Fashion Knock-offs: Flattery or Insult?

Fashion and style are words that are strongly associated with authenticity and quality. We all want our clothes to be good, at least as good as it gets; nobody is intentionally searching for bad clothes when they’re going shopping (unless you think that being “uncool” is “cool”, but that’s another discussion).


For this one, the creators inter-changed the s’s and a’s


However, in a world so dominated by the search for true style, there is an enormous market that is based on offering exactly the opposite. Knock-offs or rip-offs are brands or pieces created by a brand; that feature a renowned brand’s logo and name, but with a bigger or smaller change. They use the same fonts, colors and similar designs to imitate a famous brand, but to still maintain a slight difference so that they don’t get sued for stealing copyrighted designs or names. This is how Prada turns to Proda, Gucci turns to Guggi and Louis Vuitton can turn to Louk Vuikkon.



Why wear knock-offs?

US TV series 30 Rock had a wonderful scene in which, after Jenna Maroney, interpreted by Jane Krakowski, discovered that the brand that represents her best is a website named appears in a commercial for their site. What is great about the narrative construction of this scene is that it really expresses the philosophy of knock-offs.



Who knew Dolce and Banana really existed?

It is said that imitation is the biggest form of flattery, but is it really?

What lies behind the wish some people have to wear knock-offs?

The cultural explanation for this is that some brands have become synonymous with luxury, style and wealth and are globally recognizable. You don’t need to wear Dolce and Gabbana or Gucci and you don’t even need to know their latest collection to know their names, fonts and logos and that people who wear pieces created by these brands are powerful, rich and elegant. Therefore, if you associate yourself with any of these brands, you express the fact that you adhere to those values and you might even make some people believe that you really are rich, elegant and sophisticated.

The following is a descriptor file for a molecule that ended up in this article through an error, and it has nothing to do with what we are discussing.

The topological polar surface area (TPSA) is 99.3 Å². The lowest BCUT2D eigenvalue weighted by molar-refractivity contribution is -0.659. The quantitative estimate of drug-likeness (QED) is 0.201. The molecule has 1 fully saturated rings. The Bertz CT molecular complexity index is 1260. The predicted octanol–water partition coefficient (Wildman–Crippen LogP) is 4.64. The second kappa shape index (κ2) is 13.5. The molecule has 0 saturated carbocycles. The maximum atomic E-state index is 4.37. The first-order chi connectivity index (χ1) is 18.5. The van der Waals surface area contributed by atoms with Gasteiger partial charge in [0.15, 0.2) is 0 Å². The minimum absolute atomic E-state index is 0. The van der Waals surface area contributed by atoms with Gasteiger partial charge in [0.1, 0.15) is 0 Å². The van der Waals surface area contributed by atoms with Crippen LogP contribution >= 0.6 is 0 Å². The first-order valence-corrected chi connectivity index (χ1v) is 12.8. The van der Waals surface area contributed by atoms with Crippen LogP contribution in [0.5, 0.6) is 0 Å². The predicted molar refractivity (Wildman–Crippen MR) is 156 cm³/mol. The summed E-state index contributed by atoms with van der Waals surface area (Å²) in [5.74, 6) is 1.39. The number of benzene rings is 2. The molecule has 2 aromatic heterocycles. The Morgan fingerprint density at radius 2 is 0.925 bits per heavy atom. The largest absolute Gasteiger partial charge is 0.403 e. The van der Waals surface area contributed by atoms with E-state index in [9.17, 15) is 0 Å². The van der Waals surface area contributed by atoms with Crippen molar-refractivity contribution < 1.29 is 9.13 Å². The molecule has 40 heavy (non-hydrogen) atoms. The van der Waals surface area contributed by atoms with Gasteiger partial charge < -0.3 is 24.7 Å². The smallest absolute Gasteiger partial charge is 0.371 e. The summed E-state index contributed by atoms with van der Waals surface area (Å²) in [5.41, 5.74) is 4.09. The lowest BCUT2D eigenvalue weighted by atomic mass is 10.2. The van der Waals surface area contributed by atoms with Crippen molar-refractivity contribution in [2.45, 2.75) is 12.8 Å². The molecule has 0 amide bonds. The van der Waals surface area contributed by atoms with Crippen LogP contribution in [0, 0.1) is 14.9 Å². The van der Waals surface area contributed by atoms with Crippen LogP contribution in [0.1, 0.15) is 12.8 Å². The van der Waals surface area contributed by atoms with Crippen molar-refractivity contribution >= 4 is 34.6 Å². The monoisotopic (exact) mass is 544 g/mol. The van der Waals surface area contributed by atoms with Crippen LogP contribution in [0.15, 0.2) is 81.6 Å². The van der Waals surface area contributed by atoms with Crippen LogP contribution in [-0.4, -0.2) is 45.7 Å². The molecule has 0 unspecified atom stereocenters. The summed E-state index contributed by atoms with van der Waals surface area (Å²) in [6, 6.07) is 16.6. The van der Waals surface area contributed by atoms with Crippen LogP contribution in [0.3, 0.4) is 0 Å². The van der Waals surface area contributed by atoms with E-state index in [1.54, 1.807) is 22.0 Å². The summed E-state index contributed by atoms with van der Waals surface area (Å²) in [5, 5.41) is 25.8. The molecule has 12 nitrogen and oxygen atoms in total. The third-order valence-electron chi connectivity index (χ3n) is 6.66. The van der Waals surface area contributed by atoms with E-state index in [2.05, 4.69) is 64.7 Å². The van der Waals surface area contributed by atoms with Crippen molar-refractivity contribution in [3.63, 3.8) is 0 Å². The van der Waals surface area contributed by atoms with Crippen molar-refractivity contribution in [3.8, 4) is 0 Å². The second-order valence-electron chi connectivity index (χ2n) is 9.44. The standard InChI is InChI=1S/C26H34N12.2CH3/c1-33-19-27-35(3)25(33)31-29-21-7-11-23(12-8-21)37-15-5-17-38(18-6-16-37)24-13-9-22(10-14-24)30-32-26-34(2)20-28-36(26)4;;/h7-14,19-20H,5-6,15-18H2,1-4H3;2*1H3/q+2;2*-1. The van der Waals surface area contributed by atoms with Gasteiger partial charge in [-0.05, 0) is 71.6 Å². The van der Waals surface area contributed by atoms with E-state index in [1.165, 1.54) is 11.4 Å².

The problem is that most people who buy knockoffs don’t know that you can have great style even without owning high-end clothes. Moreover, wearing designer clothes does not mean that you are automatically beautiful. Unfortunately, we’ve seen cases where people dressed up in designer clothes looked very cheap. This is where the 30 Rock clip is genius: “…and Jessica Simpson”. The lesson we can all learn from this simple line is that not everything that is “designer” is of high quality.

Knockoffs represent a big disconnect between form and substance. This is where the 30 Rock clip is genius again: If Dolce and Gabbana and Prada are associated with a close-to-perfect lifestyle, Dolce and Banana and Prader are associated with “running from your parole officer” and “breaking into your mom’s house to steal her cable box”.

A Calvin Klein knock-off

Moreover, knockoffs are the expression of a disconnect between real elegance and pretend elegance. We’re not saying that people who wear authentic Dolce and Gabbana clothes can’t break in their parent’s house to steal, but that’s not what the brand’s philosophy is associated with.

This is a sad phenomenon, people believing that if they own something with a fancy label or something with a label that is similar to a fancy label, they themselves are going to be more sophisticated.

Sophistication comes from the mind and this is why on AC, we always promote “creating your own style” rather than “here’s what to wear” articles. Even though we love to review the latest collections, we also like to make recommendations of smaller brands, artisan’s shops and even Etsy shops that offer great products. Quality can come from anywhere; it is narrow of someone to think that you can’t find quality in a brand that is not present on the Champs-Élysées. Having style comes from within; your attitude is just as important as the clothes you wear.